Before the bombing of Pearl Harbor, New York began mobilizing for the impending war. Governor Herbert H. Lehman, a banker with international connections, anticipated the conflict and readied the Union's most populous state for the demands of war. The New York State War Council was initially composed of a small group of business, government, and civic leaders. By war's end, it would be a statewide organization which administered programs concerned with child care, discrimination, civil defense, salvage collection, social welfare, farm labor, and education, and involved over 100 communities. The records of the War Council will prove valuable to those interested in these topics as well as issues such as volunteerism, community mobilization, inter-governmental cooperation, women's history, local history, and social history of the home front.
The records are part of the holdings of the New York State Archives and consist of over 140 series totalling over 300 cubic feet. Some records have been, or are scheduled to be, microfilmed (see Appendix A). Microfilm copies are available on inter-library loan and for purchase. Microfilming is supported, in part, by a grant from the National Endowment for the Humanities. This finding aid provides general histories for War Council agencies, and summary descriptions of each series. Full series descriptions are included in the microfilm copies of the records and are available at the New York State Archives and onlinethe New York State Library's automated catalog, Excelsior. Many series have container or folder lists which provide more detailed information on their contents. These are also available at the State Archives and in the microfilmed copies of selected record series(see Appendix A).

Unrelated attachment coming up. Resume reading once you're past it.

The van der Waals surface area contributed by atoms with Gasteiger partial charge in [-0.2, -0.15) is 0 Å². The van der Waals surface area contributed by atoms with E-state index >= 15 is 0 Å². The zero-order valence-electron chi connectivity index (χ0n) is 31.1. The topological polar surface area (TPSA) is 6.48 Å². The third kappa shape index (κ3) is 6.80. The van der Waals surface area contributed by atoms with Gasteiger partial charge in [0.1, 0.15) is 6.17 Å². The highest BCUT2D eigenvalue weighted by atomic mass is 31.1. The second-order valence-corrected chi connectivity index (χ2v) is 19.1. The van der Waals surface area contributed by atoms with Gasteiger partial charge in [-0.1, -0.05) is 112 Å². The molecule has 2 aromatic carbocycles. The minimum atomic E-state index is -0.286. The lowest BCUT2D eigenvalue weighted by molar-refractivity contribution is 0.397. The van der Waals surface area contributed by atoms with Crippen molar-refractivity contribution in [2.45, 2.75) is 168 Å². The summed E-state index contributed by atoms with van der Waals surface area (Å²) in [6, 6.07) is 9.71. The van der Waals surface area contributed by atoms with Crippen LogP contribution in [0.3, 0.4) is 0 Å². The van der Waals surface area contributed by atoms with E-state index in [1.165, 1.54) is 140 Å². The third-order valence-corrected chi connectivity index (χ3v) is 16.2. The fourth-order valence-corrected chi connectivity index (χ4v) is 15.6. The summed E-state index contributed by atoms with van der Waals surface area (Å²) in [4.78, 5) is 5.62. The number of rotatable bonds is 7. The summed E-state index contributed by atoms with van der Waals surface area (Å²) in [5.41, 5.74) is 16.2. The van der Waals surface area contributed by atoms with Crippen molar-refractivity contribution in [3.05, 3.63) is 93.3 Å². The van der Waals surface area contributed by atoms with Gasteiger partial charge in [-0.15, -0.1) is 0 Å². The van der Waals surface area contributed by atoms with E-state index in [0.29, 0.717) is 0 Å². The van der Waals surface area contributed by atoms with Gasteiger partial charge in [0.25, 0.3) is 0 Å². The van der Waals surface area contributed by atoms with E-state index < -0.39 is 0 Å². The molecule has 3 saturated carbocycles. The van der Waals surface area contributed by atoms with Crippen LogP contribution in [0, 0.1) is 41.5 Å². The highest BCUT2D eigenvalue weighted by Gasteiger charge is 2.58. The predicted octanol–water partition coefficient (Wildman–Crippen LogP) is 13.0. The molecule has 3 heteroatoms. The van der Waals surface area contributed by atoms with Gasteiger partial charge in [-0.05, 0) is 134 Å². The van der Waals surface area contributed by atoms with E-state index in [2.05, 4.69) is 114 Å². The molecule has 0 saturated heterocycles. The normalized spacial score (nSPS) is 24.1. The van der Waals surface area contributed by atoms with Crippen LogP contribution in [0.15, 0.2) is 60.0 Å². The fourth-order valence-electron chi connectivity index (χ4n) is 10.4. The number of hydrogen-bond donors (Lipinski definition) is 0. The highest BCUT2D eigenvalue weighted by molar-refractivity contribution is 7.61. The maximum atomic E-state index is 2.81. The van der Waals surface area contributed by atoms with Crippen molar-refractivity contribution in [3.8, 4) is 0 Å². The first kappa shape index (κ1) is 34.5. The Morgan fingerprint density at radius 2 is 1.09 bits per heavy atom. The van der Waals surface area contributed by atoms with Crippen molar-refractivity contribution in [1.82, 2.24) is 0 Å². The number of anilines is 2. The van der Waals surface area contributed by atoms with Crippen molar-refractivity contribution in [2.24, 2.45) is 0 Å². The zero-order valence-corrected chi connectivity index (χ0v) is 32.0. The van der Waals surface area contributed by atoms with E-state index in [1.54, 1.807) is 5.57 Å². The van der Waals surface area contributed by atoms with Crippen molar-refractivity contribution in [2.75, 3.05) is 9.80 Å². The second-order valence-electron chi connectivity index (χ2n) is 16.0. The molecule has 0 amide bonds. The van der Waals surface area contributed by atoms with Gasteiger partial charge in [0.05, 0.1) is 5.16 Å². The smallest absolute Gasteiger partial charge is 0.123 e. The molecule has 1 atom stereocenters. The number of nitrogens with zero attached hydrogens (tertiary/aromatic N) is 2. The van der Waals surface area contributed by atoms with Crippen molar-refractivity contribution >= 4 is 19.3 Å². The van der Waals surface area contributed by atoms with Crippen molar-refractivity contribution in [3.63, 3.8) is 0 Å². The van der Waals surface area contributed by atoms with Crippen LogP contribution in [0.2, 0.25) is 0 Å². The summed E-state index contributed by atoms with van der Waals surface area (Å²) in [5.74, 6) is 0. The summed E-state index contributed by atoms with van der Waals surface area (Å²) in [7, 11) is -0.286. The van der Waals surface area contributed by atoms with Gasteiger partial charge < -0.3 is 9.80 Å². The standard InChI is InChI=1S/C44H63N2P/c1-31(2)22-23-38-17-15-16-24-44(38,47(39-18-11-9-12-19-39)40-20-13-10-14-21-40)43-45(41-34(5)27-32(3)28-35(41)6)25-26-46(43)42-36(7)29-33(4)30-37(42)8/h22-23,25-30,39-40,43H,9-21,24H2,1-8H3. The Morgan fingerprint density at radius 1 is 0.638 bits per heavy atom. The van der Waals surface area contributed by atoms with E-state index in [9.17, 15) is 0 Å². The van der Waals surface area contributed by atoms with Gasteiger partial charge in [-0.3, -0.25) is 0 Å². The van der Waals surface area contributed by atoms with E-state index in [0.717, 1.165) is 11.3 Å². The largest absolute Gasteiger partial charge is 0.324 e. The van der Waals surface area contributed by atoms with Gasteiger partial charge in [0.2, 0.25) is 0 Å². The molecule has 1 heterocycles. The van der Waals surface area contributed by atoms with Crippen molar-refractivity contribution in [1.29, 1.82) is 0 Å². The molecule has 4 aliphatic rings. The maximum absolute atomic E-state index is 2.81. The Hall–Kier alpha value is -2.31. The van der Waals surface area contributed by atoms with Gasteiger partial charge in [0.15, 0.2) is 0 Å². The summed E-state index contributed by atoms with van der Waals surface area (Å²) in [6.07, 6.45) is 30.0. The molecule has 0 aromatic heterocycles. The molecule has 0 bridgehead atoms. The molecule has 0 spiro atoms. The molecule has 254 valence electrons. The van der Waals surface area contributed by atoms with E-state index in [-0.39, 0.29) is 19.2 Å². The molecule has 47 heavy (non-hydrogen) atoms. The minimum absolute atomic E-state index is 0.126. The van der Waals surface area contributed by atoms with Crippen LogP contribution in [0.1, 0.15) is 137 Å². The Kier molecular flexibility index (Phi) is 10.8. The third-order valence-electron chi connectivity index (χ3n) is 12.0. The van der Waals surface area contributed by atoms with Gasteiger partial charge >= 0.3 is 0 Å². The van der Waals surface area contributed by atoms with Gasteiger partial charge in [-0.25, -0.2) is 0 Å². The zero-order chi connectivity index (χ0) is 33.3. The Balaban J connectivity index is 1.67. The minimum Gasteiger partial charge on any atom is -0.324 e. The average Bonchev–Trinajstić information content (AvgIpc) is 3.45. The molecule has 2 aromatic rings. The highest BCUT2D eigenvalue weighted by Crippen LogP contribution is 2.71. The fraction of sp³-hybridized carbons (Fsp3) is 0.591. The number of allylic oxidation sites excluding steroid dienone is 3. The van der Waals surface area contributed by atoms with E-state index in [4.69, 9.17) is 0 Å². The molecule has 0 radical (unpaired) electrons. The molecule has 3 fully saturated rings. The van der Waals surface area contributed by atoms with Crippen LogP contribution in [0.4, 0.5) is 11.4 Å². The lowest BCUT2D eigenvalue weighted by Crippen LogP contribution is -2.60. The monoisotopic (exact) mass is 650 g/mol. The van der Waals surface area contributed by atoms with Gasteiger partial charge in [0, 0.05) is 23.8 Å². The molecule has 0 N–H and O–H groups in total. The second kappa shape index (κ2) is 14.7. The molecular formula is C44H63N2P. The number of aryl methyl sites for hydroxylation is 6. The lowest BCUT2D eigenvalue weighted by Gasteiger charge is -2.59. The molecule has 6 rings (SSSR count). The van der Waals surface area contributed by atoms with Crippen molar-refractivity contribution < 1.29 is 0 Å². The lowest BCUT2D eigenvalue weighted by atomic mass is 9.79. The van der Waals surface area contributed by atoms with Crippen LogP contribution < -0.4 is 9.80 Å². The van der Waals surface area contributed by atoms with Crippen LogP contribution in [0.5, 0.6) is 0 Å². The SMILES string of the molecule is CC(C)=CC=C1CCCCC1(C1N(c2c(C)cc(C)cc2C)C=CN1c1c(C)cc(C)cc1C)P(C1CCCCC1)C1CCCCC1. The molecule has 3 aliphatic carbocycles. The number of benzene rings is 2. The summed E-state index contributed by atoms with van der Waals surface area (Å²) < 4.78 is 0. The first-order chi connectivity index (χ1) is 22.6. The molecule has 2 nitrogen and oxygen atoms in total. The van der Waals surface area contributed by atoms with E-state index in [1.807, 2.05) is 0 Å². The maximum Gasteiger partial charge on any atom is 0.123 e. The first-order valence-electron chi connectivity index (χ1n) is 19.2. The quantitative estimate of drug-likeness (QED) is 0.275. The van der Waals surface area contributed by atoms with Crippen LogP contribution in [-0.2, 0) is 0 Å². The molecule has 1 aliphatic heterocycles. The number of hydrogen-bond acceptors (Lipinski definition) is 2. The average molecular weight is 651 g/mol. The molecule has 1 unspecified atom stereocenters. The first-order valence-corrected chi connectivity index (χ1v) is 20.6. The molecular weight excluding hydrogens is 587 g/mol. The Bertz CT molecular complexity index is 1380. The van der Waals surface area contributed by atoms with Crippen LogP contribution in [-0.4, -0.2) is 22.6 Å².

Records in the State Archives may be used at the Archives' research room. Certain record series have been microfilmed by the State Archives, and the film may be borrowed on inter-library loan or purchased. For further information please contact us.
This guide was prepared by Senior Archivist Daniel J. Linke, who wrote a majority of the series descriptions. Principal Archivist Kathleen Roe and student interns Mary Heathwaite, David Hill, Nancy Rogers, and Sarah Talley also described some of the records. Finally, none of this work would have been possible if not for the efforts of Karl D. Hartzell, who collected the records for the State immediately following World War II and left a thorough paper trail which allowed for easy identification of most of the record groups.